The researchers in Germany and Sweden have spent several years developing their techniques. "Studying digestion in larvae is not easy since they are only about a fifth of a millimeter in length", Dupont admits. But now we are able to analyze this important process and get an impression of how sea urchin larvae might react to future living conditions."


Contact: Maike Nicolai
Helmholtz Centre for Ocean Research Kiel (GEOMAR)

Related biology news :

1. New generation of micro sensors for monitoring ocean acidification
2. Tracking young salmons first moves in the ocean
3. UH among Texas institutions that will lead Ocean Energy Safety Institute
4. Maintaining strength in ocean science requires greater collaboration, coordination, and integration
5. VC predicts the motion of the ocean
6. UCLA report urges new global policy effort to tackle crisis of plastic litter in oceans
7. Redwood trees reveal history of West Coast rain, fog, ocean conditions
8. Researchers quantify toxic ocean conditions during major extinction 93.9 million years ago
9. Study maps human impacts on top ocean predators along US west coast
10. Coral chemicals protect against warming oceans
11. NSF awards grants for deployment of new observing system in the North Atlantic Ocean
Post Your Comments:
Related Image:
Ocean acidification: Hard to digest
(Date:6/22/2016)... American College of Medical Genetics and Genomics was once again ... of the fastest-growing trade shows during the Fastest 50 Awards ... Las Vegas . Winners are ... of the following categories: net square feet of paid exhibit ... 2015 ACMG Annual Meeting was ranked 23 out of 50 ...
(Date:6/16/2016)... The global Biometric ... USD 1.83 billion by 2024, according to a ... proliferation and increasing demand in commercial buildings, consumer ... the market growth.      (Logo: ... of advanced multimodal techniques for biometric authentication and ...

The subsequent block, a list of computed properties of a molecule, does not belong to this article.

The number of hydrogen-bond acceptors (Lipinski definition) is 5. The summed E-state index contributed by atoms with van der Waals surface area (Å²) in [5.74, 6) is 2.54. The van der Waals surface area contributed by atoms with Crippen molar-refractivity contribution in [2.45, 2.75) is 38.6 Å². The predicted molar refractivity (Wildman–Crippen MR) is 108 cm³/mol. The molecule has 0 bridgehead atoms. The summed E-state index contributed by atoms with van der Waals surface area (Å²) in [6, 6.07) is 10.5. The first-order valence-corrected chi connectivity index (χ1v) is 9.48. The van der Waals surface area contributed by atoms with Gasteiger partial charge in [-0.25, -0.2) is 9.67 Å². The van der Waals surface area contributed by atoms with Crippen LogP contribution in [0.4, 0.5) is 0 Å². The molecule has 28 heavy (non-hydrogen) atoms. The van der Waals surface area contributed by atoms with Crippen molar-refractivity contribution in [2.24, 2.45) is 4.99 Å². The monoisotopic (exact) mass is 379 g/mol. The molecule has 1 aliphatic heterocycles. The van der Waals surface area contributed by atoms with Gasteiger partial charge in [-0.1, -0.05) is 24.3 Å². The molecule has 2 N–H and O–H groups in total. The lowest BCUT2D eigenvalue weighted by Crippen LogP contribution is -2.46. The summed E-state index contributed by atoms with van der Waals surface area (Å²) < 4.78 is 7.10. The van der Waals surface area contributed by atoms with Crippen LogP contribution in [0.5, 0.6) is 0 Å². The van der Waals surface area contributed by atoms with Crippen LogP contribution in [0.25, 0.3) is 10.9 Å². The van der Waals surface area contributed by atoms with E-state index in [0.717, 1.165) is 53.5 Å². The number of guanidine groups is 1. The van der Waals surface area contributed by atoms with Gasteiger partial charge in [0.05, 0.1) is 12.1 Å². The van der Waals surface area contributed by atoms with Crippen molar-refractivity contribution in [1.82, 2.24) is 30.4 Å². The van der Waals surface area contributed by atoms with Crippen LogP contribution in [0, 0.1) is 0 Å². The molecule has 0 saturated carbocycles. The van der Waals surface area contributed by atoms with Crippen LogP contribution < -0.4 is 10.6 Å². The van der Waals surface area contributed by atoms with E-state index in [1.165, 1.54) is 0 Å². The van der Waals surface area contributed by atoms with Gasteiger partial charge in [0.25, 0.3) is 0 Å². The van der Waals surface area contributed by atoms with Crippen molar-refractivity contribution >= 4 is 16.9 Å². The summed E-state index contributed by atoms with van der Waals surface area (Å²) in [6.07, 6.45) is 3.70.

(Date:6/3/2016)... , June 3, 2016 ... von Nepal hat ... Lieferung hochsicherer geprägter Kennzeichen, einschließlich Personalisierung, Registrierung ... in der Produktion und Implementierung von Identitätsmanagementlösungen. ... Ausschreibung im Januar teilgenommen, aber Decatur wurde ...
Breaking Biology News(10 mins):
(Date:6/23/2016)... SPRING, Md. , June 23, 2016 A ... collected from the crime scene to track the criminal down. ... and the U.S. Food and Drug Administration (FDA) uses DNA ... Sound far-fetched? It,s not. The ... genome sequencing to support investigations of foodborne illnesses. Put as ...
(Date:6/23/2016)...  The Biodesign Challenge (BDC), a university competition that ... living systems and biotechnology, announced its winning teams at ... New York City . The teams, ... at MoMA,s Celeste Bartos Theater during the daylong summit. ... curator of architecture and design, and Suzanne Lee ...
(Date:6/23/2016)... , ... June 23, 2016 , ... In a new ... in Denmark detail how a patient who developed lymphedema after being treated for breast ... results could change the paradigm for dealing with this debilitating, frequent side effect of ...
(Date:6/23/2016)... On Wednesday, June 22, 2016, the NASDAQ Composite ... Jones Industrial Average edged 0.27% lower to finish at 17,780.83; ... has initiated coverage on the following equities: Infinity Pharmaceuticals Inc. ... NKTR ), Aralez Pharmaceuticals Inc. (NASDAQ: ARLZ ), ... more about these stocks by accessing their free trade alerts ...
Breaking Biology Technology: